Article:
How Magic Interacts with the Environment
I won’t lie—nature-based magic is some of my favorite, both to read and create. In my Undoing Chronicles ‘verse*, one race manipulates the elements in conjunction with nature. In Blood of Trees, my main character was half-dryad**. In my most recent NaNoWriMo project, Of Sage & Shadows, my main character’s magic first manifested through her ability to sense and manipulate plant life, and eventually well… more than just plants!
Nature magic has the wonderful ability to be beautifully simplistic in its execution while being stunningly vast and complex in its scope. The magic might be tied to plant life, to the seasons and changes of season, to the weather, or to all of these things together. When one part of nature becomes unbalanced, it may well be reflected in the magic itself.
There’s also the potential that if magic became unbalanced, nature might follow. What if no one thought about dumping all those leftover potions in the local river until a child ate a contaminated fish and had some weird magical side effect?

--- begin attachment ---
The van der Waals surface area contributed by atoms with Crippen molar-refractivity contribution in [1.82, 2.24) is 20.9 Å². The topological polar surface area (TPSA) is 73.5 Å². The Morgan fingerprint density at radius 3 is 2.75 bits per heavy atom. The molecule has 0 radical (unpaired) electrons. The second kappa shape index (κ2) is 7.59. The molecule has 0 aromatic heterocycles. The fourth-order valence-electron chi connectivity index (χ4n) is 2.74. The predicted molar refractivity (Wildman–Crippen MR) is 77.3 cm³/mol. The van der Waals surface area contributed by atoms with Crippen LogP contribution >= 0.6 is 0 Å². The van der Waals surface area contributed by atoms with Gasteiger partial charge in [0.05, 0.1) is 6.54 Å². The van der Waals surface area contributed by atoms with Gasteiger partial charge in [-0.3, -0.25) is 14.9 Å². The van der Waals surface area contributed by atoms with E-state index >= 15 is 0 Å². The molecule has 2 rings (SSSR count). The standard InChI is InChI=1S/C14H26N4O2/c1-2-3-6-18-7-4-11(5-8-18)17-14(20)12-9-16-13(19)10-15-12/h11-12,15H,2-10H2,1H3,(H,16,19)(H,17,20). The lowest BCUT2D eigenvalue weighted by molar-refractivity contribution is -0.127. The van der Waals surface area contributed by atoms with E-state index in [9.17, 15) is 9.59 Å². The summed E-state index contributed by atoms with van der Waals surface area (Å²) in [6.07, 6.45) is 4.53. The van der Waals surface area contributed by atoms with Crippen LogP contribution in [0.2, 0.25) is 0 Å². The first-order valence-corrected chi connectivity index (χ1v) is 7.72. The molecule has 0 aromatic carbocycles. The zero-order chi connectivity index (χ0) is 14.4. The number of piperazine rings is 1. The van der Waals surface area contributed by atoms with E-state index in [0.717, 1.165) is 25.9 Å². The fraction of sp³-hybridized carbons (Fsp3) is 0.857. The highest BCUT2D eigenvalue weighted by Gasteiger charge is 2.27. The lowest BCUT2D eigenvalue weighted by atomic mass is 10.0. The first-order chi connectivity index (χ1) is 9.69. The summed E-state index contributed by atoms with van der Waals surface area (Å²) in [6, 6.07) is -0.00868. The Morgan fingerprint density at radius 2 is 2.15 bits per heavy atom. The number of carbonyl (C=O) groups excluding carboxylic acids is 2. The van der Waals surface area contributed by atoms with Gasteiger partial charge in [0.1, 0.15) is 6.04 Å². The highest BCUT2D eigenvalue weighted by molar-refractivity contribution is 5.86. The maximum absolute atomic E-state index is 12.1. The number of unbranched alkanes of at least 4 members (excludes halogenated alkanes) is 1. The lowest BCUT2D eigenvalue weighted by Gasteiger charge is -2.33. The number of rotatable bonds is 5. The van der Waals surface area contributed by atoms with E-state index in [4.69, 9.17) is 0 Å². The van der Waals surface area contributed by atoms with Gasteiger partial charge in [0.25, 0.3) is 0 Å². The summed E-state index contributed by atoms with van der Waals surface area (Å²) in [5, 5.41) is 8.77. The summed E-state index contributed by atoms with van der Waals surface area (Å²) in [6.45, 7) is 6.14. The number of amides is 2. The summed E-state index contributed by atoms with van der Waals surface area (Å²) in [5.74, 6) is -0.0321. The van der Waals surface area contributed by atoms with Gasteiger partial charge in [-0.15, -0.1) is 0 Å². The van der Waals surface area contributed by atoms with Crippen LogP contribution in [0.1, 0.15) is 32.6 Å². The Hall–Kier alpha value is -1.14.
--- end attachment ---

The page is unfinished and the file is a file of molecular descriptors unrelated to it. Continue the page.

This is the magic of worldbuilding itself—anything is possible.
**a nymph that lives in a tree. Nymphs are usually portrayed as female.
- In your world, do magic and nature interact with each other at all? To what extent?
- In D is for Dragon, the harvest and sale of animal parts (or perhaps even whole animals) for magical usage was discussed. Is there anything equivalent going on for natural resources that might be imbued with magic? This might be things like water from a certain spring, special kinds of rocks, plants with increased healing properties, etc.
- How might magic and nature positively or negatively influence each other?
Rebekah Loper began creating epic worlds and stories as a child and never stopped. She is the author of The A-Zs of Worldbuilding series, and has a fantasy novella published in Beatitudes and Woes: A Speculative Fiction Anthology.
She lives in Tulsa, OK with her husband, dog, two formerly feral cats, a small flock of feathered dragons (…ok, ok, they’re chickens), and an extensive tea collection. When she is not writing, she can be found battling the elements in an effort to create a productive, permaculture urban homestead.